Mainstream Protestantism began to bifurcate over these three issues into liberals and conservatives starting in the 1880s and 1890s. The debate became more sharp after 1900 and became a schism after World War One. At that time the conservatives—who were dubbed Fundamentalists by their opponents, and who accepted the name—became vocal in their opposition to biblical criticism and Darwinism. They moved to take over the Protestant denominations from the liberals, who had controlled them. The Scopes trial, where a high school biology teacher was put on trial for teaching evolution in 1925, made conservative Protestantism the laughing stock of the nation, even though Scopes was found guilty and fined. At the same time fundamentalism completely failed to conquer the denominations. As a result, fundamentalism as a movement dropped out of the limelight after 1925.

      However, it did not disappear. The mainline denominations continued to have liberal and conservative factions and they continued to struggle; the liberal/conservative split is one of the most fundamental aspects of American religion in the twentieth and early twenty-first century. Conservative Protestant colleges grew rapidly during the depression and conservatives soon dominated the new fields of radio and television evangelism. After World War Two a more moderate evangelical Protestantism became respectable—Billy Graham was its primary spokesman. Starting about 1970 a new, more vocal evangelicalism emerged; the Moral Majority and Jerry Falwell were manifestations of this movement. As the twentieth century yielded to the twenty-first, a vocal and active evangelical Protestantism came to dominate the conception of American religion in the minds of many, and acquired enormous political influence. Liberal Protestantism—which had been a major voice in the civil rights movement—remained active, but its churches were losing membership and its voice was less influential culturally.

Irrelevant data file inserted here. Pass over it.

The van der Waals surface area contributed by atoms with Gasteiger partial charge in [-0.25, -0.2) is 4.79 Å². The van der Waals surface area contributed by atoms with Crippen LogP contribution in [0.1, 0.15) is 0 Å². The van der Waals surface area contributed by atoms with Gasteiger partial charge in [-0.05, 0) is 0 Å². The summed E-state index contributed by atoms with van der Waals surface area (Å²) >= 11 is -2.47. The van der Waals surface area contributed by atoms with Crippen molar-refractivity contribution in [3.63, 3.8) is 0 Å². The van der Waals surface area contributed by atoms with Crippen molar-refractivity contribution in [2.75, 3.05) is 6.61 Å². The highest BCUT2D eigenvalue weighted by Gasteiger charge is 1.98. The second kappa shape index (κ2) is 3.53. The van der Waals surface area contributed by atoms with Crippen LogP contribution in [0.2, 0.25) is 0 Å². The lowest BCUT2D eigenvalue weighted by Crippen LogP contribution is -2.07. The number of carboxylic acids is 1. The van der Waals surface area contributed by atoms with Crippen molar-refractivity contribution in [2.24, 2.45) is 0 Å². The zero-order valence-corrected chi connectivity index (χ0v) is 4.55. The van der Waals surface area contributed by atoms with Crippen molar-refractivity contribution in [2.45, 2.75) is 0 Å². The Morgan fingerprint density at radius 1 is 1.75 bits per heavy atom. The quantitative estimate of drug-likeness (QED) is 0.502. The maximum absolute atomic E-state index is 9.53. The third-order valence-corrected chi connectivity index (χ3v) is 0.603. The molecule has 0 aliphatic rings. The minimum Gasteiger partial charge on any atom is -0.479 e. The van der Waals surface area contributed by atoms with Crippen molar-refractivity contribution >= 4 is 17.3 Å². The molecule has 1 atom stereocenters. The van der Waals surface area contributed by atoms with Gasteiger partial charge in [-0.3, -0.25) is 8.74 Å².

Sect formation has occurred rampantly in Protestantism because of its concept of authority: authority is invested in the individual's interpretation of the Bible. The Protestants have tried hard to curb variant interpretations with catechisms and creeds, but ultimately they recognize no external authority that can control the individual's interpretation beside the judgment of God. As a result, Protestant sects have formed over every conceivable question. Some are separated over the right form of church government (whether it should be congregational, presbyterian, or episcopal); some are separated over the nature of the Christian sacraments (such as the importance of baptism); others divide over theology (such as universal salvation and free will). Some go beyond the Bible entirely: the stress in Protestantism on individualism leaves open the possibility of a personal revelation; thus the Mormons and Christian Scientists claim a new holy book, a "third testament," revealed through a new prophet. Other churches have split over seemingly irrelevant matters; the "Christian church" in the Midwest split into two sects in 1906 over the question of whether local churches could have organs.

      The United States was only the first example of a country with rampant and continuous Christian sect formation. In the twentieth century many Christian sects have formed in Africa as African Christians, reading the Bible themselves, have rejected the European assumptions of their missionary teachers and have interpreted the Bible in a way consistent with African culture and experience. The spread of freedom of religion around the world has resulted in many new Christian sects in Latin America and Asia as well.

      Study of the process of sect formation helps Bahá'ís appreciate the power of the Covenant in maintaining unity in belief and practice, as well as the sense felt by all Bahá'ís of being members of one giant world-wide family. It demonstrates clearly the difference between Christian heresy and Bahá'í Covenant-breaking. Finally, it gives us a vision of what the Bahá'í Faith would be like, if it did not have the Covenant to hold the believers together; in the twenty thousand sects of Christianity we have a glimmer of those "thousand sects" that 'Abdu'l-Bahá says would form in a day.